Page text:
BASKIN: Ok, so in that case don’t even engage them. Or if you want to engage them ask them to tell you what it looks like and how you getthere. 

NEIL NERVA (The Jewish Labour Movement): There is a real problem about the debate in this country. This is not an  intellectual debate about the worthiness of the one-state solution. People have not even thought what a one-state solution is. It’s almost as if they want to see conflict continuance instead of conflict resolution.

BASKIN: I agree. So you have to do a reality check with them. Tell them, what you are offering us is a continuation of the conflict in a much more acute, much bloodier way. The only thing you are offering us isBosnia, an identity conflict. I don’t want to be there.

ALAN JOHNSON: There is an odd phenomena in the UK: being ’more Palestinian than the Palestinians’;  i.e. policing the Palestinian movement from the left. For example,  pressuring the PGFTU (The Palestinian General Federation of Trade Unions) when it tries to make the agreement with the Histadrut work, and heaping  abuse on the PGFTU leadership. It’s a real problem.


DAVID HIRSH(Engage): Some people in Israel are embracing an anti-Zionist position, and this seems to be important in the collapse of the Israeli left. I was at a conference where people were taken out for dinner and told to support a boycott of Israel byIsraeli academic. What is the extent of the collapse of the Israeli left?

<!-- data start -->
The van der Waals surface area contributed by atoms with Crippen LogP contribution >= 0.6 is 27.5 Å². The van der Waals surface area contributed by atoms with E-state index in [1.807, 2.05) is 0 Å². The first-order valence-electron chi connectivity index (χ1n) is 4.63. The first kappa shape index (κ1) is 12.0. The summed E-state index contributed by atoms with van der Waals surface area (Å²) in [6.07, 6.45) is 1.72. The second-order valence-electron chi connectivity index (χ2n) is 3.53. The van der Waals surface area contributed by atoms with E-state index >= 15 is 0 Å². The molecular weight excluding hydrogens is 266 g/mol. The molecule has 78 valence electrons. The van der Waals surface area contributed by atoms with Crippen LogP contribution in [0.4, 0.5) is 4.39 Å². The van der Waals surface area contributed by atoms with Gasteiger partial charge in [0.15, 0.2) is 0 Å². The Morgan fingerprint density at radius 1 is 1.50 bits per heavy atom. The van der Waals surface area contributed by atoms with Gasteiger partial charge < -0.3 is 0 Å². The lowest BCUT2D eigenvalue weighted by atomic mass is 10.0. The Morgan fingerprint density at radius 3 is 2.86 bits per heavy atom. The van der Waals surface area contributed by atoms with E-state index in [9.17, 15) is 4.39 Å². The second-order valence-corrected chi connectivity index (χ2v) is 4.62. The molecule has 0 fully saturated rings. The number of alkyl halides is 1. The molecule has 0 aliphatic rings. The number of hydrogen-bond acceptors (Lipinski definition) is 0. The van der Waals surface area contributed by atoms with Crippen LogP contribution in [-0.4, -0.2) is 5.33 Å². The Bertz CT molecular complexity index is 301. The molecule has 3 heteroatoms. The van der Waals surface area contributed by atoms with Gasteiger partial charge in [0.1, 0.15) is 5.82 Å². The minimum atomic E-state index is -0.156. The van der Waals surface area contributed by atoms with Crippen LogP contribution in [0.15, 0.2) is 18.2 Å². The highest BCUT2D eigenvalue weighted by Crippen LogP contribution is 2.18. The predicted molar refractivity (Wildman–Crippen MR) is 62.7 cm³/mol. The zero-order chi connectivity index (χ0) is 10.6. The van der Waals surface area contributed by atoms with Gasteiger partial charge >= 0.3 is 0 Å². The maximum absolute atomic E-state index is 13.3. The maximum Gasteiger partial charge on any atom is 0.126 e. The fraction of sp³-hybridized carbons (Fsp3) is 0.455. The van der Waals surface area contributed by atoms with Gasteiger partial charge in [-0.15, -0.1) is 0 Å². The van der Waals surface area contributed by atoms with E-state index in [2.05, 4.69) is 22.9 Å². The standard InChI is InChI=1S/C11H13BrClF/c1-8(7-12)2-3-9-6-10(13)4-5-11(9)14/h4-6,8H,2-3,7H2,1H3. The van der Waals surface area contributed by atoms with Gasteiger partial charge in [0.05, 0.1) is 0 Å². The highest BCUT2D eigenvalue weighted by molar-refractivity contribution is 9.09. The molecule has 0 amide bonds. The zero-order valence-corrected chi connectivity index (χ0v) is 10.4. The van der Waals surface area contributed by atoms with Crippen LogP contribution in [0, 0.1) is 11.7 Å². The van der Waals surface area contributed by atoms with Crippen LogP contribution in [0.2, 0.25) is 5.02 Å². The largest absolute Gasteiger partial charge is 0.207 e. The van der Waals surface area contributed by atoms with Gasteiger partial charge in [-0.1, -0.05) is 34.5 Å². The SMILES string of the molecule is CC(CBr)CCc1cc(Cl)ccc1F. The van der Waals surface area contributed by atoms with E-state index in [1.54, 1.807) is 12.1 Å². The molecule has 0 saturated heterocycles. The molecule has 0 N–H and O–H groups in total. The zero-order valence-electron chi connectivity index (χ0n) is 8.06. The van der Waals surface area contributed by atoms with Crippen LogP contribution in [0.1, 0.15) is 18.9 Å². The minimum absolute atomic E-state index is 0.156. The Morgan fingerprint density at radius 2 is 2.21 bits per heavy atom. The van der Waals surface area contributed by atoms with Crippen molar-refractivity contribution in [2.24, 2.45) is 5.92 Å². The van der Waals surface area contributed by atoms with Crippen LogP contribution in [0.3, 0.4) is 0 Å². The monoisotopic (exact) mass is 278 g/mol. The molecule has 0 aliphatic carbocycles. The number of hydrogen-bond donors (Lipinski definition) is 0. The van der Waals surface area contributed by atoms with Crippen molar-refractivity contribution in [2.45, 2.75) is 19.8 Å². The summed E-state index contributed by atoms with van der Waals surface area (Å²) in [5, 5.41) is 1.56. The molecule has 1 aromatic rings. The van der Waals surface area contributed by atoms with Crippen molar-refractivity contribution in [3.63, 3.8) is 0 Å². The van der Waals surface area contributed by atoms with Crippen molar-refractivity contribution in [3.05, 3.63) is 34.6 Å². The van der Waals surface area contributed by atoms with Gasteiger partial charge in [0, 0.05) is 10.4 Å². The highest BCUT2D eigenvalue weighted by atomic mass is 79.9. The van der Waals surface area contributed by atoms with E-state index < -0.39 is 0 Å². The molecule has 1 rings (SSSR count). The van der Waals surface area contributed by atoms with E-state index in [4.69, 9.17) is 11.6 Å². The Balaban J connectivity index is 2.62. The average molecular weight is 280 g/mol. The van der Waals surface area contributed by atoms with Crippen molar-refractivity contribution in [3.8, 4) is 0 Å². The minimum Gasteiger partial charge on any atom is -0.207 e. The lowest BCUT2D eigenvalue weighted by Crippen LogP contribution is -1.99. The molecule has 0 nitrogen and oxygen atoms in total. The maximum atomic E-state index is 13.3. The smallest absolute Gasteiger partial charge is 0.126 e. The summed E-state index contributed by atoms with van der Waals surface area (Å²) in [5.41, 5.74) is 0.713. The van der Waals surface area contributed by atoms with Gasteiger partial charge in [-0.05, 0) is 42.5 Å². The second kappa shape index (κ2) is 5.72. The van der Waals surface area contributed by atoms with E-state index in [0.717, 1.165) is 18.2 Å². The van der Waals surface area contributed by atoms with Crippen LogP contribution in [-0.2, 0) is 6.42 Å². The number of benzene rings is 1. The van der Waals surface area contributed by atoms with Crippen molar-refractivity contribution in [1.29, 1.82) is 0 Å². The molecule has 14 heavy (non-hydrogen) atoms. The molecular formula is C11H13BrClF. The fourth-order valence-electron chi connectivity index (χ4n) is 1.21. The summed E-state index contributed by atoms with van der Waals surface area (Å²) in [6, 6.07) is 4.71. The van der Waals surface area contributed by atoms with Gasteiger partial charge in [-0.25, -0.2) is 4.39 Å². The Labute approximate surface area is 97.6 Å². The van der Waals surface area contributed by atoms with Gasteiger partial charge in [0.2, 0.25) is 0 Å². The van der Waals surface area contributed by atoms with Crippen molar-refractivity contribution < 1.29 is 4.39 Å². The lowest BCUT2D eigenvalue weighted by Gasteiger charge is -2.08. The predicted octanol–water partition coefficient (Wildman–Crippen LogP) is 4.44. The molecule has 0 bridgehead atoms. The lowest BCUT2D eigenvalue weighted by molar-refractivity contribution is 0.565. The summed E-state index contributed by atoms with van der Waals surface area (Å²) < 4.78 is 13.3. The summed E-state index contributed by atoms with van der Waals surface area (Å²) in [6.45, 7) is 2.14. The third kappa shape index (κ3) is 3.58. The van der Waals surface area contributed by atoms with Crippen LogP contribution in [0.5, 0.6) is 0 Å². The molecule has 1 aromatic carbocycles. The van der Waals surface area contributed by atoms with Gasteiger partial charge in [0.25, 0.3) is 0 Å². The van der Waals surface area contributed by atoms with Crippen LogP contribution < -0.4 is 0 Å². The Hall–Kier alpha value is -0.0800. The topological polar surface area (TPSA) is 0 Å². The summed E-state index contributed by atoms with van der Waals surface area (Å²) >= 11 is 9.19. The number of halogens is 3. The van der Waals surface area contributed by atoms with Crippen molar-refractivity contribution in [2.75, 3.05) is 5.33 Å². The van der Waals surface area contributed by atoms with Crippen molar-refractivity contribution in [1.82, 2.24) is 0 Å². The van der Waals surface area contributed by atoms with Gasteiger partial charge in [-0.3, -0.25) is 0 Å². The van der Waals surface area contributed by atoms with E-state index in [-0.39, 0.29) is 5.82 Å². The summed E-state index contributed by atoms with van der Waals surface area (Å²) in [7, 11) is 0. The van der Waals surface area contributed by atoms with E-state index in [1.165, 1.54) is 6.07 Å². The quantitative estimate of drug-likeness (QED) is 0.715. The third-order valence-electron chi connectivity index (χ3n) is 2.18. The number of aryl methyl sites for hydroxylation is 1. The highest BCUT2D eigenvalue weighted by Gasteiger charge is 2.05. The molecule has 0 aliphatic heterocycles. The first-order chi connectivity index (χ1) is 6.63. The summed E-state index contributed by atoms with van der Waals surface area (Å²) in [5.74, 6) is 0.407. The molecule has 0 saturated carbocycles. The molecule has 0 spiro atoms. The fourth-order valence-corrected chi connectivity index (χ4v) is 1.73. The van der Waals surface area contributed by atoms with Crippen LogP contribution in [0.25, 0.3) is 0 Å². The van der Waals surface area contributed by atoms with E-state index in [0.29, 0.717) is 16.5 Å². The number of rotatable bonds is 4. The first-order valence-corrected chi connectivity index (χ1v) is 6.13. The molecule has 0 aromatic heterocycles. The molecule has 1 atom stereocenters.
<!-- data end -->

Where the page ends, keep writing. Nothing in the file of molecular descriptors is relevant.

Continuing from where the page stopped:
BASKIN: The Second Intifada destroyed the Israeli left. I had a conversation with Marwan Barghouti before he made the decision to attack Israel from inside Israel. He said that if Israel invades Area A, which we consider our sovereign territory, we are going to invade Israel. I said to Marwan, the minute you cross the Green Line and start attacking Israelis inIsrael, the message that you are giving to the Israeli public is that it is not about the occupation,  but the existence of Israel. That is what happened and the Israeli left lost its ability to tell the public that it is about the occupation. The minute they started blowing up buses and cafes and cinemas in Israel, that was the end. There was nothing the Israeli left could do to answer effectively back to the public.

HIRSH: But that is because [the conflict] is not only about the occupation, is it?

BASKIN: No, it is still about the occupation. It is not about the question of the existence of Israel. The conflict I believe is about ‘67, not about ‘48. The Palestinians have already in their own mind accepted the existence of Israel in the 1967 borders and the 1949 borders, except for Hamas.

The Israeli left? There area handful of us. Some 300,000 people came out to demonstrate about the price of cottage cheese. However, we can’t get 5,000 people to demonstrate for peace or against settlement building. The left, most people I know who were leftist who were in the peace camp, I now call them ‘peace sceptics’. Everyone wants peace but no-one believes it is possible anymore. It will take a lot of hard work on the ground to make them believe it is possible. And it’s not by having conversations, it is about changing reality; and that is a lot harder to do.

ALAN JOHNSON: Thank you for coming in today, Gershon. BICOM will show case  voices from across the spectrum to help create a more nuanced conversation. Our next conversation is with Alan Baker,  Director of the Institute for Contemporary Affairs at the Jerusalem Center for Public Affairs and former Israeli Ambassador to Canada. We want to move away from the ‘megaphone wars’ and create intelligent conversation about Israel.